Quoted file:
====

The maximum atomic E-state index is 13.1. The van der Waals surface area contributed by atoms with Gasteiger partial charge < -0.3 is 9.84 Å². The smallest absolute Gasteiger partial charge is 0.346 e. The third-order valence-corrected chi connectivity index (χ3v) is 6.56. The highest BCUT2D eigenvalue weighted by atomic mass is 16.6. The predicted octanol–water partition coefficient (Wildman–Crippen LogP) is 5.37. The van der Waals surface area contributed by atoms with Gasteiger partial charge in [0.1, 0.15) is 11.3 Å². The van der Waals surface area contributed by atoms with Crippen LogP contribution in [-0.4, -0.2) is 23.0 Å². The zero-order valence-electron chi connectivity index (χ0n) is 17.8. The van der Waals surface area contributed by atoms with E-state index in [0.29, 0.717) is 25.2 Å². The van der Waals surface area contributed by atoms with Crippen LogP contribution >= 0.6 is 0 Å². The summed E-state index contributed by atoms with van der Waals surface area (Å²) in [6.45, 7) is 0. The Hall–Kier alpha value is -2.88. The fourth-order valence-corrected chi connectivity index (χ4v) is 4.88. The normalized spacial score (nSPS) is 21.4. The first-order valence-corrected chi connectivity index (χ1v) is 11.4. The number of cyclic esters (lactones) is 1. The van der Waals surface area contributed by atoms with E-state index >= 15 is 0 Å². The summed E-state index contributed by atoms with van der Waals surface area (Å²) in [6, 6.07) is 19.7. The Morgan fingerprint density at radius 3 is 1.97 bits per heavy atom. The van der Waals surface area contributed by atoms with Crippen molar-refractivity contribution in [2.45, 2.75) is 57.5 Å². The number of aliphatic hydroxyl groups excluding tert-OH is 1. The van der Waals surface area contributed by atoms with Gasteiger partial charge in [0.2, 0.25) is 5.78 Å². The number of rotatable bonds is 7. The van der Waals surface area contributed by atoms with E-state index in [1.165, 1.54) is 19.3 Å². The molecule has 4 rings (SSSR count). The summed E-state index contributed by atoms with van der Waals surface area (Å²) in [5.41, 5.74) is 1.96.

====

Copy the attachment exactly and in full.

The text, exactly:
The maximum atomic E-state index is 13.1. The van der Waals surface area contributed by atoms with Gasteiger partial charge < -0.3 is 9.84 Å². The smallest absolute Gasteiger partial charge is 0.346 e. The third-order valence-corrected chi connectivity index (χ3v) is 6.56. The highest BCUT2D eigenvalue weighted by atomic mass is 16.6. The predicted octanol–water partition coefficient (Wildman–Crippen LogP) is 5.37. The van der Waals surface area contributed by atoms with Gasteiger partial charge in [0.1, 0.15) is 11.3 Å². The van der Waals surface area contributed by atoms with Crippen LogP contribution in [-0.4, -0.2) is 23.0 Å². The zero-order valence-electron chi connectivity index (χ0n) is 17.8. The van der Waals surface area contributed by atoms with E-state index in [0.29, 0.717) is 25.2 Å². The van der Waals surface area contributed by atoms with Crippen LogP contribution >= 0.6 is 0 Å². The summed E-state index contributed by atoms with van der Waals surface area (Å²) in [6.45, 7) is 0. The Hall–Kier alpha value is -2.88. The fourth-order valence-corrected chi connectivity index (χ4v) is 4.88. The normalized spacial score (nSPS) is 21.4. The first-order valence-corrected chi connectivity index (χ1v) is 11.4. The number of cyclic esters (lactones) is 1. The van der Waals surface area contributed by atoms with E-state index >= 15 is 0 Å². The summed E-state index contributed by atoms with van der Waals surface area (Å²) in [6, 6.07) is 19.7. The Morgan fingerprint density at radius 3 is 1.97 bits per heavy atom. The van der Waals surface area contributed by atoms with Crippen molar-refractivity contribution in [2.45, 2.75) is 57.5 Å². The number of aliphatic hydroxyl groups excluding tert-OH is 1. The van der Waals surface area contributed by atoms with Gasteiger partial charge in [0.2, 0.25) is 5.78 Å². The number of rotatable bonds is 7. The van der Waals surface area contributed by atoms with E-state index in [1.165, 1.54) is 19.3 Å². The molecule has 4 rings (SSSR count). The summed E-state index contributed by atoms with van der Waals surface area (Å²) in [5.41, 5.74) is 1.96.